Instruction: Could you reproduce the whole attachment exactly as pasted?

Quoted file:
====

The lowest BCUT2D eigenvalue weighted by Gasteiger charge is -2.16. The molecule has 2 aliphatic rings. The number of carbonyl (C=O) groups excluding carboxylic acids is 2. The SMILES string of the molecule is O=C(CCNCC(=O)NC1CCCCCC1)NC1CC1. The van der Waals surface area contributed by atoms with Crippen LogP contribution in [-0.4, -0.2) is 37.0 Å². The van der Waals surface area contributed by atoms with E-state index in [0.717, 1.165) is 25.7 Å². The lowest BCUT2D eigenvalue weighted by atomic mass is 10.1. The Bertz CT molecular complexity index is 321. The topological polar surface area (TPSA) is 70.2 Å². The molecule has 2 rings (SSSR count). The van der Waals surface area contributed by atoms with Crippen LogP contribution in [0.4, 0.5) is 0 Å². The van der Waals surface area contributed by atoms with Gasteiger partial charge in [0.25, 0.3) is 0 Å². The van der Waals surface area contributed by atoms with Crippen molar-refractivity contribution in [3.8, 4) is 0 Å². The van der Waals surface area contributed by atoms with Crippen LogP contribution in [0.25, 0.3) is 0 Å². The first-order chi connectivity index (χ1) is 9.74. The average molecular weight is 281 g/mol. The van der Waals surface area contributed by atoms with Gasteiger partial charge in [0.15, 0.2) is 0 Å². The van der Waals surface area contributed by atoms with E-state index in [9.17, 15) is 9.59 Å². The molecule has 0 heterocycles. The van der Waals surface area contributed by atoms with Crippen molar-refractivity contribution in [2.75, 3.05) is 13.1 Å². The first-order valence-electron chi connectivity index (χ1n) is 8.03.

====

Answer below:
The lowest BCUT2D eigenvalue weighted by Gasteiger charge is -2.16. The molecule has 2 aliphatic rings. The number of carbonyl (C=O) groups excluding carboxylic acids is 2. The SMILES string of the molecule is O=C(CCNCC(=O)NC1CCCCCC1)NC1CC1. The van der Waals surface area contributed by atoms with Crippen LogP contribution in [-0.4, -0.2) is 37.0 Å². The van der Waals surface area contributed by atoms with E-state index in [0.717, 1.165) is 25.7 Å². The lowest BCUT2D eigenvalue weighted by atomic mass is 10.1. The Bertz CT molecular complexity index is 321. The topological polar surface area (TPSA) is 70.2 Å². The molecule has 2 rings (SSSR count). The van der Waals surface area contributed by atoms with Crippen LogP contribution in [0.4, 0.5) is 0 Å². The van der Waals surface area contributed by atoms with Gasteiger partial charge in [0.25, 0.3) is 0 Å². The van der Waals surface area contributed by atoms with Crippen molar-refractivity contribution in [3.8, 4) is 0 Å². The van der Waals surface area contributed by atoms with Crippen LogP contribution in [0.25, 0.3) is 0 Å². The first-order chi connectivity index (χ1) is 9.74. The average molecular weight is 281 g/mol. The van der Waals surface area contributed by atoms with Gasteiger partial charge in [0.15, 0.2) is 0 Å². The van der Waals surface area contributed by atoms with E-state index in [9.17, 15) is 9.59 Å². The molecule has 0 heterocycles. The van der Waals surface area contributed by atoms with Crippen molar-refractivity contribution in [2.75, 3.05) is 13.1 Å². The first-order valence-electron chi connectivity index (χ1n) is 8.03.